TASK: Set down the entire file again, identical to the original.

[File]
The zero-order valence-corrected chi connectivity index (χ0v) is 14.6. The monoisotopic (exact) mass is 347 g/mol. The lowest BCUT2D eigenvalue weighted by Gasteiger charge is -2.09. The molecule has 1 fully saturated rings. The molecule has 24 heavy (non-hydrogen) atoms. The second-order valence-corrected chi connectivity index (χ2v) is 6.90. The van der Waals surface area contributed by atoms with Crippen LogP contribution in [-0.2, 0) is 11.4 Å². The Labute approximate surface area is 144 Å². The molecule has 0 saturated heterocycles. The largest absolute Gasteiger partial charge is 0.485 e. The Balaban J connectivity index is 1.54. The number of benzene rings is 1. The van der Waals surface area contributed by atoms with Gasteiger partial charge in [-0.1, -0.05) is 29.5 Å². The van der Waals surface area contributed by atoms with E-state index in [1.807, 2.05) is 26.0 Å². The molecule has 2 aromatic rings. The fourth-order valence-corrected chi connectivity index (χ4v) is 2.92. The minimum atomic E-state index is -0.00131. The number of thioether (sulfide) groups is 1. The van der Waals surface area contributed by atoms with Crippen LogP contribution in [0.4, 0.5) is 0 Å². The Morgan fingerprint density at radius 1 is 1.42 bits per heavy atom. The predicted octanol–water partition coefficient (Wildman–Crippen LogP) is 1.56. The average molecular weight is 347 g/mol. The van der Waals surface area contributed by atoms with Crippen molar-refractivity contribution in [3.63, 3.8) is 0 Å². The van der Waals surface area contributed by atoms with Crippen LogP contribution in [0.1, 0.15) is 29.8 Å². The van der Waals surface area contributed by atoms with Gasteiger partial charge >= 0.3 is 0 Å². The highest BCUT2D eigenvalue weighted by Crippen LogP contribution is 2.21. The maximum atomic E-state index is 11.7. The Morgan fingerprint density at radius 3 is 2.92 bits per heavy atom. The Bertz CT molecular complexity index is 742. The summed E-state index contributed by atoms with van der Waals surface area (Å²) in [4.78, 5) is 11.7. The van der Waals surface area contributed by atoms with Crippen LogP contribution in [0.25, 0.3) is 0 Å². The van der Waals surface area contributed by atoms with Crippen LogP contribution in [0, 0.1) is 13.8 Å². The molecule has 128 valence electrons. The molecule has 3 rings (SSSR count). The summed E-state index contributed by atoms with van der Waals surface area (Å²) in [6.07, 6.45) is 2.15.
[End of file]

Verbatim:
The zero-order valence-corrected chi connectivity index (χ0v) is 14.6. The monoisotopic (exact) mass is 347 g/mol. The lowest BCUT2D eigenvalue weighted by Gasteiger charge is -2.09. The molecule has 1 fully saturated rings. The molecule has 24 heavy (non-hydrogen) atoms. The second-order valence-corrected chi connectivity index (χ2v) is 6.90. The van der Waals surface area contributed by atoms with Crippen LogP contribution in [-0.2, 0) is 11.4 Å². The Labute approximate surface area is 144 Å². The molecule has 0 saturated heterocycles. The largest absolute Gasteiger partial charge is 0.485 e. The Balaban J connectivity index is 1.54. The number of benzene rings is 1. The van der Waals surface area contributed by atoms with Gasteiger partial charge in [-0.1, -0.05) is 29.5 Å². The van der Waals surface area contributed by atoms with E-state index in [1.807, 2.05) is 26.0 Å². The molecule has 2 aromatic rings. The fourth-order valence-corrected chi connectivity index (χ4v) is 2.92. The minimum atomic E-state index is -0.00131. The number of thioether (sulfide) groups is 1. The van der Waals surface area contributed by atoms with Crippen LogP contribution in [0.4, 0.5) is 0 Å². The Morgan fingerprint density at radius 1 is 1.42 bits per heavy atom. The predicted octanol–water partition coefficient (Wildman–Crippen LogP) is 1.56. The average molecular weight is 347 g/mol. The van der Waals surface area contributed by atoms with Crippen molar-refractivity contribution in [3.63, 3.8) is 0 Å². The van der Waals surface area contributed by atoms with Crippen LogP contribution in [0.1, 0.15) is 29.8 Å². The van der Waals surface area contributed by atoms with Gasteiger partial charge >= 0.3 is 0 Å². The highest BCUT2D eigenvalue weighted by Crippen LogP contribution is 2.21. The maximum atomic E-state index is 11.7. The Morgan fingerprint density at radius 3 is 2.92 bits per heavy atom. The Bertz CT molecular complexity index is 742. The summed E-state index contributed by atoms with van der Waals surface area (Å²) in [4.78, 5) is 11.7. The van der Waals surface area contributed by atoms with Crippen LogP contribution in [0.25, 0.3) is 0 Å². The van der Waals surface area contributed by atoms with Crippen LogP contribution in [0, 0.1) is 13.8 Å². The molecule has 128 valence electrons. The molecule has 3 rings (SSSR count). The summed E-state index contributed by atoms with van der Waals surface area (Å²) in [6.07, 6.45) is 2.15.